In an optional illustrated variation, a backing scaffold/mask element 52 is secured to the airfoil projecting beyond the facet 50 adjacent to the location of the lost/removed material. In the exemplary embodiment, the backing element 52 may be a metallic (e.g., aluminum) tape having first and second surfaces 53 and 54, a trailing portion of the first surface 53 being secured to a remaining intact leading portion of the suction side surface 34. A forward portion of the surface 53 protrudes beyond the lost leading edge 30 and an intermediate portion extends aligned with a lost portion of the surface 34 along the original contour of the airfoil. In optional variations, the surface 53 may extend fully or partially to either side of alignment with the lost original surface contour.

The blade may then be positioned relative to a vapor source 58 emitting vapors along line of sight paths 502. Advantageously the source/paths are oriented so that the paths are within slight angles θ2 and θ3 off perpendicular to the surfaces 50 and 36. Exemplary θ2 and θ3 are less than 30°. Deposition from the source 58 builds up a first repair material 60. This is advantageously built up to a surface contour 62 beyond the pressure side portion of the lost original contour of the airfoil. Curvature of the surface 36 produces associated change in θ3 along the deposition-receiving portion of such surface adjacent the base surface 50.

After this deposition stage, the blade may be further machined to remove the backing element 52 and create a second facet or base surface 64 extending along the deposited material 60 and the original base material. In the exemplary embodiment, this machining process further removes a previously intact leading portion of the suction side surface 34. The blade may be reoriented relative to the source 58 so that the surfaces 64 and 34 are just slightly off perpendicular to the paths 502 and a second additional material 66 deposited thereatop to reach a contour 68 beyond the suction side portion of the lost original contour. The deposited materials 60 and 66 may then be machined down to a specified final contour advantageously identical to the lost original contour (FIG. 9). Thereafter, additional surface treatments and/or protective coatings may be applied.

The exemplary restoration material is Ti-6Al-4V deposited by an EBPVD or an ion-enhanced EBPVD process. The EBPVD process is believed to provide advantageous physical properties via deposition in the absence of a transient liquid phase. EBPVD is believed to have lower residual stress and better adhesion than other processes such as plasma spray deposition. The exemplary deposition is performed in a vacuum chamber at a pressure between 10−3 and 10−6 torr, more narrowly, approximately 10−4 torr. The exemplary deposition rates are between 10 and 50 micrometers per minute, more narrowly, approximately 20 micrometers per minute. The localized deposition may build up to essentially any depth in one or more stages, the separate stages being characterized by some combination of intervening machining or repositioning of the component relative to the ion source. Individual stages may well deposit material to depths over 2 mm, over 5 mm, or even more. For particularly expensive components, the process could be utilized to completely replace lost features. For example, if a blade is broken off of a unitary disk and blade ring, a replacement blade may be built up from the disk.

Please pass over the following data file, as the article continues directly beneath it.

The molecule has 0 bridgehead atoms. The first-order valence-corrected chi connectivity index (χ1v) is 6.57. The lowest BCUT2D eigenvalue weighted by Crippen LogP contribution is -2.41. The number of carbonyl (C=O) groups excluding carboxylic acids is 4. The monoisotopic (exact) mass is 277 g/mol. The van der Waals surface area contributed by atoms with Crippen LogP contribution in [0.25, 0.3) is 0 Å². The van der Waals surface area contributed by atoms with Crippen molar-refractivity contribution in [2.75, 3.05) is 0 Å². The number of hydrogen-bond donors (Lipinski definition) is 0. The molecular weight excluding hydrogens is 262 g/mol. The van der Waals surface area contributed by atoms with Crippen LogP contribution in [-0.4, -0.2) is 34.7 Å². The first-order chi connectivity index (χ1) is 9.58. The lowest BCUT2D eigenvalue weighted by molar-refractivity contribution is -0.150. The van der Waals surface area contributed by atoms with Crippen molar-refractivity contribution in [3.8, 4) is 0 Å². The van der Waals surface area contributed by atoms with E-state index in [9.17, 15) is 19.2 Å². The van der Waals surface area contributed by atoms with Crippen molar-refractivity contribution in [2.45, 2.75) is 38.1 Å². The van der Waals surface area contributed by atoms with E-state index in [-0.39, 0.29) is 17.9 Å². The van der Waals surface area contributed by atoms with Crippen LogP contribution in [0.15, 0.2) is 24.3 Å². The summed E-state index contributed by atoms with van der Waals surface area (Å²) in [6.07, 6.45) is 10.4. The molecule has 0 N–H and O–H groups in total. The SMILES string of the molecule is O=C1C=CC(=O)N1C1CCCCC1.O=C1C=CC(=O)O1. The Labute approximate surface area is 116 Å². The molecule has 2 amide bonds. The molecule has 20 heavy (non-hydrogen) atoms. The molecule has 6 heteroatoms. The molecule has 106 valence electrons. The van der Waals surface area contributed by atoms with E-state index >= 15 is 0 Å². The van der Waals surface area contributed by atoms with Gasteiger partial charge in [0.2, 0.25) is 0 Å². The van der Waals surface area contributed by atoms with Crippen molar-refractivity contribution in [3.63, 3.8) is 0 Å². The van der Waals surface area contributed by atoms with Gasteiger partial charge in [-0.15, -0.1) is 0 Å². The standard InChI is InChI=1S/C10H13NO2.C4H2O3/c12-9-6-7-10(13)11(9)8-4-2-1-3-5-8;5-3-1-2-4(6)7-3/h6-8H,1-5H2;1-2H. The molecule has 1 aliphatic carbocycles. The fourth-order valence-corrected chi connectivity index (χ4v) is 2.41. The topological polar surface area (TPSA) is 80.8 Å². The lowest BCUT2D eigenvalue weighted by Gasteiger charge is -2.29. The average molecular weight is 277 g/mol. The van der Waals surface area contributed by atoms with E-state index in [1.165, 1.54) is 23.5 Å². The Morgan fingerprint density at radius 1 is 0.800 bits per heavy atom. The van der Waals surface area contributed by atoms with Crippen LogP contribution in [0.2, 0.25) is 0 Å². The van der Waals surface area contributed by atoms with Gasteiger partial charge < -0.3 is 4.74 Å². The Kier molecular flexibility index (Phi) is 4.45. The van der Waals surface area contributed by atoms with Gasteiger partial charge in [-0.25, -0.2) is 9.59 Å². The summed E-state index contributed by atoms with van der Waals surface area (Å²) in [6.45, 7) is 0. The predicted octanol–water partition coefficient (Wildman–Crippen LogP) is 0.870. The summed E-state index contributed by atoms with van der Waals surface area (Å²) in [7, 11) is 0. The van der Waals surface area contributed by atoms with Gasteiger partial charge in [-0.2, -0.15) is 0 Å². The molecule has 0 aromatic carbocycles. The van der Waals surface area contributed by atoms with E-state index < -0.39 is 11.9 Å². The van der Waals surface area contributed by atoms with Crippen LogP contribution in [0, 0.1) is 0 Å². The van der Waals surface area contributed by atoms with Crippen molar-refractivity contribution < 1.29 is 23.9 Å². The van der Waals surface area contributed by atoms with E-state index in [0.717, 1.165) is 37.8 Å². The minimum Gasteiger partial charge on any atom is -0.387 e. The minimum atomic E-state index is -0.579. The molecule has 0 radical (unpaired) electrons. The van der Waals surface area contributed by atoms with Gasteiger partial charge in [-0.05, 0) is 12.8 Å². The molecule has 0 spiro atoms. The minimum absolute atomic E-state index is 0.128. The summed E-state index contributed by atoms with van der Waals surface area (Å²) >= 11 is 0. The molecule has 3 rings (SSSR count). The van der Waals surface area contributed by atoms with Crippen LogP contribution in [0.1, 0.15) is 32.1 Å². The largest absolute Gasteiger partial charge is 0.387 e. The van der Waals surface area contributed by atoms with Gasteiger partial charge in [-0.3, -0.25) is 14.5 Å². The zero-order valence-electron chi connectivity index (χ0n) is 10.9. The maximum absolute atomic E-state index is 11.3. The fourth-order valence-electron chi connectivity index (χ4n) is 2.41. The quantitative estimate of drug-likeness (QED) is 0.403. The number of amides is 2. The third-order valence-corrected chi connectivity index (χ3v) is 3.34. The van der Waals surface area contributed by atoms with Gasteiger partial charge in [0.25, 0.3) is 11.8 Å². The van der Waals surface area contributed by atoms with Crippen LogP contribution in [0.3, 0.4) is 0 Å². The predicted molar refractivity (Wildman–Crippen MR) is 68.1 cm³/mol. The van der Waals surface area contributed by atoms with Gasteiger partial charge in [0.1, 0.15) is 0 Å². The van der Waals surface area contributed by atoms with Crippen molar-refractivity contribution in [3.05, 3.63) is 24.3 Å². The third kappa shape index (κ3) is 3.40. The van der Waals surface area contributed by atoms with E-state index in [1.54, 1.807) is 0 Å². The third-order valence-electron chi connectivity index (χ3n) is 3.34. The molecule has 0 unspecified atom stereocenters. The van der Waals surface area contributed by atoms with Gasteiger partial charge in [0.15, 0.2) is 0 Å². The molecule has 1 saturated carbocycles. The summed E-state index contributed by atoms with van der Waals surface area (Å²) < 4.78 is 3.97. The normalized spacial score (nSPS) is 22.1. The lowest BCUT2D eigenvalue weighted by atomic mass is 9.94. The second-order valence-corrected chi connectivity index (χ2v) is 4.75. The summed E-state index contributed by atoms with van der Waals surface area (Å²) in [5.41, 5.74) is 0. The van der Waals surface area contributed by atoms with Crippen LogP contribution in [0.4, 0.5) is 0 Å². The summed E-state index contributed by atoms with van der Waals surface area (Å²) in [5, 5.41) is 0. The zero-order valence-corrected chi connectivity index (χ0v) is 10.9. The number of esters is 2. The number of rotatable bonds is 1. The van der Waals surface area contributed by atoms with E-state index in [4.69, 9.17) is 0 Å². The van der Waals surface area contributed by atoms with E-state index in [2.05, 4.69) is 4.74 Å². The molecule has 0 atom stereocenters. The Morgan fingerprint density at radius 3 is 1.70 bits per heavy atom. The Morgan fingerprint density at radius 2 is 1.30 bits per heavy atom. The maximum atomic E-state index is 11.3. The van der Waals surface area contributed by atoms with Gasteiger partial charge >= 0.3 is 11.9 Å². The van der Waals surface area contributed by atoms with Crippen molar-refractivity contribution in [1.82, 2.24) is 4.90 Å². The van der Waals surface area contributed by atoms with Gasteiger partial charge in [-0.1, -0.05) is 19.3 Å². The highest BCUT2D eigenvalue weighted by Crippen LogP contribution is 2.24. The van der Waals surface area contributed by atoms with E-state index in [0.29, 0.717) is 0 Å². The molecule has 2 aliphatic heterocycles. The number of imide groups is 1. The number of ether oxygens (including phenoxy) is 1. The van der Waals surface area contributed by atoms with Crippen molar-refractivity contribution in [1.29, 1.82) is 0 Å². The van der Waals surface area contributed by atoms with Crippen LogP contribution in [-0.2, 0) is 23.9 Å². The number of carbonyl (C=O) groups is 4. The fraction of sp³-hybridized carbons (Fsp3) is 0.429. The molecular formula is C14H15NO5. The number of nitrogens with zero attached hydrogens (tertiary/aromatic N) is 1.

The same procedure may be used to restore material to the trailing edge of the airfoil or to the leading or trailing edges of the midspan shroud or to tip regions, even where lost material has exceeded traditional repair limits. Similar deposition could effect repairs on the suction or pressure side surfaces more remote from the edges. For such repairs, single deposition stages would typically be sufficient. On a convex surface (e.g., of the suction side), a relatively flat facet machining could be particularly convenient. On a concave surface (e.g., of the pressure side) a concave machining (e.g., with a doubly convex grinding quill) may be appropriate. Advantageously, with such concave machining the machined surface remains within the desired angle of normal to the vapor paths along its entire area.

Machining other than the flat-facet grinding may be utilized. The most important element of effective machining is providing a clean base surface for subsequent deposition. Although advantageously smooth, a desired or acceptable level of roughness may be provided. Advantageously, the blade remains stationary during each deposition stage so as to limit the presence of columnar discontinuities in the deposited material.

One or more embodiments of the present invention have been described. Nevertheless, it will be understood that various modifications may be made without departing from the spirit and scope of the invention. For example, although particularly useful with blades having midspan shrouds, the methods may be applied to other blades and other turbine components and non-turbine components. Details of the particular turbine engine component or other piece and the particular wear or damage suffered may influence details of any given restoration. Accordingly, other embodiments are within the scope of the following claims.